On his last day in office in January 2010, Governor Corzine signed a bill amending the Statute of Frauds to require that all palimony contracts had to be in writing.  The bill was a knee jerk reaction by the legislature who were unhappy with a number of more recent court decisions liberally allowing for palimony claims including the ruling in Devaney v. L’Esperance that cohabitation was not necessary to palimony claimWe have blogged on the new statute in the past.  Since that time, the debate and raged, and litigation has ensued, over whether the law applied to pending palimony claims.  In fact, courts were split on whether pending claims should continue or whether they should be dismissed.  The question was answered by the Appellate Division on April 21, 2011, in the case of Botis v. Estate of Kudrick et al when the court definitively held that the statute was to only be applied prospectively.

In this case, the parties met in high school in the 1950s and married other people, but commenced a relationship in the 1970s after the end of their respective marriages.  They eventually moved in together and had a marriage like relationship as alleged by the plaintiff.  She even claims that she invested the proceeds of the sale of her home into furnishing the defendant’s newly expanded home.  They later jointly purchased a home together in Wareton which was later transferred only into the defendant’s name, allegedly for tax purposes.  Plaintiff claimed that because of his superior finances, defendant promised to take care of her financially in the lifestyle they had shared together in the event of his death.  However, when the defendant became stricken with cancer, plaintiff learned that she was not provided for in his will.  As such, she sought palimony and transfer of title of the two homes to her.  The litigation in which the man’s estate was the defendant, was characterized as “entrenched and highly adversarial” on all issues.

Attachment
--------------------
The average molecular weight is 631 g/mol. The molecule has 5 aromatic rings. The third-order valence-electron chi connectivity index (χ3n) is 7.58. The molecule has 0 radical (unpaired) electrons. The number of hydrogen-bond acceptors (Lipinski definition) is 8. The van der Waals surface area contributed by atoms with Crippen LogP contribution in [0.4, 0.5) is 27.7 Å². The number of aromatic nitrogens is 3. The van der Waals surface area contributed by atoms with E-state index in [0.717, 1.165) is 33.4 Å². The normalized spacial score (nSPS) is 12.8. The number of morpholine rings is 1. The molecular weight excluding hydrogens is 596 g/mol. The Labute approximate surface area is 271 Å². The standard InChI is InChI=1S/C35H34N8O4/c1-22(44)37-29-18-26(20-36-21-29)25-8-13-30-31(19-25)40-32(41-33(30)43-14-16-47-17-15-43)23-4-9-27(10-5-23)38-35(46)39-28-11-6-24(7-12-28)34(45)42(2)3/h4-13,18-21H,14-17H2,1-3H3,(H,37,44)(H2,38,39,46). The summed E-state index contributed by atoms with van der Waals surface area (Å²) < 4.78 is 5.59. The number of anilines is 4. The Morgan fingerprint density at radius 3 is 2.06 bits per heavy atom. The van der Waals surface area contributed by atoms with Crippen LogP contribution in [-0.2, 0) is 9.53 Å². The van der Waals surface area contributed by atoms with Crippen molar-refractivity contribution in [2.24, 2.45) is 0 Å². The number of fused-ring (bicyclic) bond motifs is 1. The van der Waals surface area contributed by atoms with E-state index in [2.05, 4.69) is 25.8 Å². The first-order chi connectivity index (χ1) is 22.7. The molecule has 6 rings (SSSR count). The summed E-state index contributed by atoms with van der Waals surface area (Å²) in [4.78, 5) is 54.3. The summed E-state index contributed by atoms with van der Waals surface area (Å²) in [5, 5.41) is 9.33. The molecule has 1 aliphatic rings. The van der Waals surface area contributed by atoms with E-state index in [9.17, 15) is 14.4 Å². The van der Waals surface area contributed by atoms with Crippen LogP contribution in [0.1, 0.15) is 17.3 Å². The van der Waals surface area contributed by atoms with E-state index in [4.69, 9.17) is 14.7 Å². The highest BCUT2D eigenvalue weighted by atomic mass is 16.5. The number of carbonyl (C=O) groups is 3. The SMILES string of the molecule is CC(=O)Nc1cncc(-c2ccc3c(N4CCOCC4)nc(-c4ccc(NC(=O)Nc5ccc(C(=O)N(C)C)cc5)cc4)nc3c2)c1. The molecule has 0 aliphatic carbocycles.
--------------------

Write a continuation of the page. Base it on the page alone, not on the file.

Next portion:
Continue Reading Palimony Claims Still Alive Says Appellate DIvision – Statute Only Applies Prospectively

The law surrounding palimony has been fluid in the last several months as the New Jersey Courts have refined litigants rights after the break up of relationships in which the parties were not married. Most of the decisions are consistent with the New Jersey Supreme Court’s decision in Kozlowski v. Kozlowski, 80 N.J. 378

Most people have heard or had experience with an attorney who’s behaviors were, one could say, questionable.  What most have not considered is what implications an attorney’s unethical or questionable behaviors could have on them.

The New Jersey Supreme Court has provided some guidance on this very topic in the recent decision of Brundage v. Estate of Carl V. Carambio.  Carol Brundage hired her attorney to represent her in her claim for palimony against the estate of her deceased paramour.  She probably had very little knowledge of what other matters her attorney was handling in his office.  Little did she know that her attorney, just months before beginning his representation of Carol Brundage, represented another woman, Jeanette Levine, in a different county, but also for a claim of palimony.  Carol Brundage also is likely not to have known that in Ms. Levine’s case, the trial court determined that she would not succeed on her claim for palimony because cohabitation was an essentail element for success on a palimony claim, and those parties had not lived together.  Her attorney filed an appeal raising the question of whether cohabitation is an indispensible element of a cause of action for palimony.  (Click here for  Eric Solotoff’s blog entry above on the recent Supreme Court decision in that regard).  Carol Brundage never lived with her now deceased paramour.

Her attorney went on to represent Carol Brundage with his appeal on the Levine matter pending. The Estate filed an application to dismiss Ms. Brundage’s Complaint claiming that cohabitation was an essential element.  In his representation of Ms. Brundage, her attorney convinced the trial court that cohabitation was not essential and thus the Estate’s application was denied.  In his argument, her attorney failed to mention his experience with the trial court in Ms. Levine’s case nor did he mention that the issue was pending on appeal.

The Estate then filed a motion for leave to appeal with the Appellate Division.  In opposing that motion, the attorney did not disclose the contrary conclusion reached by the trial court in Ms. Levine’s matter or the fact that an appeal was pending.  The Appellate Division denied the Estate’s motion and eventually the parties’ settled.


Continue Reading Can an Attorney’s Ethical Violation Be a Client’s Problem As Well?